Last updated on February 10th, 2021
Written and Photographed by Danielle Oteri
I never really got rice and beans. They’re okay, but nothing I ever crave or get excited about.
Here in my largely Dominican neighborhood, though, rice and beans are gospel.
Available in every restaurant, bodega, and hole-in-the-wall, I assumed that they remind people of home, of life in the Caribbean where things are warmer and simpler.
Recently, I’ve come to understand their appeal—albeit in a roundabout way—courtesy of my good friend Ana, who recently shared a little advice from her six-year old daughter, Rebeca.
After having a rough start to her workday, Ana called Rebeca, who was at home with Dad, for a bit of advice.
“Hi honey. I wonder if you can help me with something. What do you do when you’re having a bad day and you want to feel better?”
Rebeca immediately replied, “Um. Well, sometimes I eat.” (A kid after my own heart.) But she kept thinking and then added, “Oh, and music, listening to music makes me feel better.”
Ana was already grinning ear to ear. “Sweetie, those are great ideas!”
“Oooh, Oooh!” Rebeca interrupted. “Jumping up and down! Yeah, that always makes me feel good. Just jump up and down a lot!”
Ana relayed Rebeca’s advice to me while nearly crying; she was so struck by her little girl’s sweetness and honesty.
It sounded like wise counsel, so after hanging up the phone, I loped over to the stereo in my socks and set my iPod to shuffle, hopeful that some jumping up and down to music might help my own dull day improve.
The first song that played was Arroz con Habichuela, a cha-cha song by the iconic Latin big band El Gran Combo.
I downloaded it three summers ago when I was taking salsa dance lessons in a makeshift studio above the rumbling 190th Street subway station.
The teacher, a gold-toothed tough guy with Gene Kelly’s feet, counted out the beats and yelled “Cha, Cha, Cha” on every count of two as I, in my gold shoes, hammered out the steps on the waxy floor until thoroughly exhausted and soaked in sweat.
That was a great summer. I loved the song, though I had never before paid attention to the lyrics.
The chorus repeats: Esto no es ensaladita light. Arroz con habichuela y vianda es lo que hay.
Translation: This is not a light salad. Beans and rice is the food, so there.
I suddenly remembered the beautiful little bag of black beans I received from my winter CSA share. Rebeca’s advice to listen to music and jump around was indeed elevating my mood, so I might as well follow her initial thought to eat.
And El Gran Combo’s lyrics also made sense to me. Rice and beans are the real deal, not a light salad that will leave you empty or wanting.
What will satisfy and fill your belly? Rice and beans. So there.
Not having an expertise in this area, I asked Felicia, the woman who runs the small staff cafeteria at work, and whose own Dominican rice and beans are legendary among the staff.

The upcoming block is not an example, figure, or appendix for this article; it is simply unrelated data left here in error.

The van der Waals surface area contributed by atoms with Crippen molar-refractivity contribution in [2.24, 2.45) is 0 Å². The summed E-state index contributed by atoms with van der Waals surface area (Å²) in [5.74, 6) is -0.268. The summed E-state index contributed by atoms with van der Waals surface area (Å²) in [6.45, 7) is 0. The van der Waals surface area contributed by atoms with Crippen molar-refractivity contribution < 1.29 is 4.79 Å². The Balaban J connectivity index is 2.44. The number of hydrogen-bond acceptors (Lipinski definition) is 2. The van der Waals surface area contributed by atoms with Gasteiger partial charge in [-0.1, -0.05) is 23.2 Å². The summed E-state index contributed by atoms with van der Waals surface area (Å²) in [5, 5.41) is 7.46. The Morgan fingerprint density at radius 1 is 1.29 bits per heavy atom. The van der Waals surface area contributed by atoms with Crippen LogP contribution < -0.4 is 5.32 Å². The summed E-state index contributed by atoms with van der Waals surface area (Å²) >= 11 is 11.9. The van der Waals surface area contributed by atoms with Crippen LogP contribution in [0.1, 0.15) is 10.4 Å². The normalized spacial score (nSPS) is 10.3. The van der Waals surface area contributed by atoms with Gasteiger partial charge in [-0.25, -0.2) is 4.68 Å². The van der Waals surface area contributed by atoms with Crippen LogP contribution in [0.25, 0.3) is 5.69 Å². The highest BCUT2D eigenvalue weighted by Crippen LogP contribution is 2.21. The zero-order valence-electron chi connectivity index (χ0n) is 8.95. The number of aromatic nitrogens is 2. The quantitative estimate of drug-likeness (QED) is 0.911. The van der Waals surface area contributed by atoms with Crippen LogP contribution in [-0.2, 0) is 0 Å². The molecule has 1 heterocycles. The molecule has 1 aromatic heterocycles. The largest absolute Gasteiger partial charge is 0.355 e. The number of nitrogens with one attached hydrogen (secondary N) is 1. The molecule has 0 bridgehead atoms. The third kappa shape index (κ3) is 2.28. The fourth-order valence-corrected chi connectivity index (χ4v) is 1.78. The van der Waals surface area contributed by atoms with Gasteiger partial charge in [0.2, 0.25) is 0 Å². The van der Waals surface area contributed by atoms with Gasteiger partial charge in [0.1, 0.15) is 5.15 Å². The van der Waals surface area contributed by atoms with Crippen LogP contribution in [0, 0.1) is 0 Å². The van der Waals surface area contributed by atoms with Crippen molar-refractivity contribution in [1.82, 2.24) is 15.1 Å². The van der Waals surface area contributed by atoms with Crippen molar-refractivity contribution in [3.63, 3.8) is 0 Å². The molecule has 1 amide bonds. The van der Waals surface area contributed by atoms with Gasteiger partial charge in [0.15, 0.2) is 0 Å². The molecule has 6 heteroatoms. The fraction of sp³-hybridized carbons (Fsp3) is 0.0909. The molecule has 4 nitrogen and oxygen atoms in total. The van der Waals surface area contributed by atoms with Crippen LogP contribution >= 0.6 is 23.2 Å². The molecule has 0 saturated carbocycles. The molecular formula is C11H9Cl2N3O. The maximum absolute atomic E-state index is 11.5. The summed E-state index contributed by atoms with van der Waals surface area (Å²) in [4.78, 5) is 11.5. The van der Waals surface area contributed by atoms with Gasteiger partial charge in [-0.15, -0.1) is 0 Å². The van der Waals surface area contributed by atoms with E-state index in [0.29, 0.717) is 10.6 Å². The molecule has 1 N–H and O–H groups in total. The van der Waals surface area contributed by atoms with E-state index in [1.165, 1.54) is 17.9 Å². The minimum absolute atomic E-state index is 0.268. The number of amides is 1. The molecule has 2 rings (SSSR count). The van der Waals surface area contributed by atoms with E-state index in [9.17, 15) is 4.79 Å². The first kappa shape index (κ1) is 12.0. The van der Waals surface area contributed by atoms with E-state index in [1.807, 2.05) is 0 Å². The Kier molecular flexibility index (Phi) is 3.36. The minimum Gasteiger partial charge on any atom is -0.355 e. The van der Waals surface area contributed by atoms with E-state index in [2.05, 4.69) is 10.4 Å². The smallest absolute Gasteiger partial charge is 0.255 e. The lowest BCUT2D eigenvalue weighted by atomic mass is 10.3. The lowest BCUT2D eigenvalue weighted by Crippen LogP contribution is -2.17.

Felicia has been making it all her life so her instructions were “a little of this, a touch of that,” and some “Niña, don’t forget to add the vinegar. Es màs importante.”
Truly capturing these kinds of recipes is always elusive, especially given the best version of rice and beans is one cooked by your own abuela.
But from what I can best determine, here is a classic recipe for arroz con habichuelas from one very trusted source.
- 1 cup dried red kidney beans, black beans, or white beans (Felicia likes Roma beans)
- olive oil
- 1 cup white or yellow rice
- 1/4 green pepper
- 1/2 onion
- 2 garlic cloves
- 2 tablespoons red wine vinegar
- 3 ounces tomato paste
- 1 teaspoon allspice
- 1 large sprig of fresh cilantro
- Salt to taste
- Rinse the dried beans in colander and soak overnight.
- Drain the beans and place them in a large pot. Add water until it is just an inch above the beans.
- Bring to a boil over medium-high heat, then reduce the heat to a simmer.
- Meanwhile, heat 2-3 tablespoons olive oil in a saucepan.
- When the oil starts to sizzle, add the rice.
- Stir until the rice is lightly toasted (like risotto) and then add 2 1/2-3 cups of hot water and stir.
- Once it returns to a boil, reduce the heat and simmer for 20 minutes or until all the water has boiled off. Cover it to keep warm.
- Thinly slice and chop the green pepper, onion, and garlic.
- Lightly fry them in olive oil, just until the garlic starts to brown, and then add vinegar. (My research deems that the addition of vinegar is Felicia's exclusively.)
- After the beans have been simmering for 1 hour, add the vegetables to the beans, along with the tomato paste, allspice and hand-torn cilantro leaves.
- Another 30 minutes of simmering will allow the flavors to come together.
- Season the soupy beans with salt to taste, and pour over rice with a ladle to serve.
Nutrition Information:Yield: 4 Serving Size: 1
Amount Per Serving: Calories: 298Total Fat: 6gSaturated Fat: 1gTrans Fat: 0gUnsaturated Fat: 5gCholesterol: 0mgSodium: 302mgCarbohydrates: 49gFiber: 11gSugar: 4gProtein: 14g
The nutritional information above is computer-generated and only an estimate.